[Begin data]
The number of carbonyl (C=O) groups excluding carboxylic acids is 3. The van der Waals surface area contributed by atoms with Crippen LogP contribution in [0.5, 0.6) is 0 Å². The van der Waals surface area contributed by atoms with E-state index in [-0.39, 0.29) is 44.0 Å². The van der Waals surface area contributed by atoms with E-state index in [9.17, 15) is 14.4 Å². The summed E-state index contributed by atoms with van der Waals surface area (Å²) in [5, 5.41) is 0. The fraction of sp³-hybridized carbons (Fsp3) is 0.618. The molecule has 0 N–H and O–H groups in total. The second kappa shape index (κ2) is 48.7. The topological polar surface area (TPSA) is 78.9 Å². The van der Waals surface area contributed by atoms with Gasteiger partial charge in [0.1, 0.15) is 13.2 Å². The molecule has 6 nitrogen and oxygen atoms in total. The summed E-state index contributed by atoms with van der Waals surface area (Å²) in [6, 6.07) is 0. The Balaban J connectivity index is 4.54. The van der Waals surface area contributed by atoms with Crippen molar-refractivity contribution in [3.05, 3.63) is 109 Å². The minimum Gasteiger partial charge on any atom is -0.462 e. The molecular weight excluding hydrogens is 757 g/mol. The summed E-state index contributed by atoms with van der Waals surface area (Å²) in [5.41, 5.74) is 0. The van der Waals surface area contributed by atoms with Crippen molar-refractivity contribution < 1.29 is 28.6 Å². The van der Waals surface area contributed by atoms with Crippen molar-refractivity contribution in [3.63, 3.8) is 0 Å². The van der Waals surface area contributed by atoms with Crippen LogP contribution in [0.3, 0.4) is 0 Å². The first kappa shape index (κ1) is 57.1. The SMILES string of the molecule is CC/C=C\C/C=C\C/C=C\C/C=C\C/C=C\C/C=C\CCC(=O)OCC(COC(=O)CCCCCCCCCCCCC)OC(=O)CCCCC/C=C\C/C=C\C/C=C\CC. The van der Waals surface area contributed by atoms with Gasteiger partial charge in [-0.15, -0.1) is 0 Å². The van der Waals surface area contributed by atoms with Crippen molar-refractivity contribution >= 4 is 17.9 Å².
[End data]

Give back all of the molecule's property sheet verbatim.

The number of carbonyl (C=O) groups excluding carboxylic acids is 3. The van der Waals surface area contributed by atoms with Crippen LogP contribution in [0.5, 0.6) is 0 Å². The van der Waals surface area contributed by atoms with E-state index in [-0.39, 0.29) is 44.0 Å². The van der Waals surface area contributed by atoms with E-state index in [9.17, 15) is 14.4 Å². The summed E-state index contributed by atoms with van der Waals surface area (Å²) in [5, 5.41) is 0. The fraction of sp³-hybridized carbons (Fsp3) is 0.618. The molecule has 0 N–H and O–H groups in total. The second kappa shape index (κ2) is 48.7. The topological polar surface area (TPSA) is 78.9 Å². The van der Waals surface area contributed by atoms with Gasteiger partial charge in [0.1, 0.15) is 13.2 Å². The molecule has 6 nitrogen and oxygen atoms in total. The summed E-state index contributed by atoms with van der Waals surface area (Å²) in [6, 6.07) is 0. The Balaban J connectivity index is 4.54. The van der Waals surface area contributed by atoms with Crippen molar-refractivity contribution in [3.05, 3.63) is 109 Å². The minimum Gasteiger partial charge on any atom is -0.462 e. The molecular weight excluding hydrogens is 757 g/mol. The summed E-state index contributed by atoms with van der Waals surface area (Å²) in [5.41, 5.74) is 0. The van der Waals surface area contributed by atoms with Crippen molar-refractivity contribution < 1.29 is 28.6 Å². The van der Waals surface area contributed by atoms with Crippen molar-refractivity contribution in [3.63, 3.8) is 0 Å². The van der Waals surface area contributed by atoms with Crippen LogP contribution in [0.3, 0.4) is 0 Å². The first kappa shape index (κ1) is 57.1. The SMILES string of the molecule is CC/C=C\C/C=C\C/C=C\C/C=C\C/C=C\C/C=C\CCC(=O)OCC(COC(=O)CCCCCCCCCCCCC)OC(=O)CCCCC/C=C\C/C=C\C/C=C\CC. The van der Waals surface area contributed by atoms with Gasteiger partial charge in [-0.15, -0.1) is 0 Å². The van der Waals surface area contributed by atoms with Crippen molar-refractivity contribution >= 4 is 17.9 Å².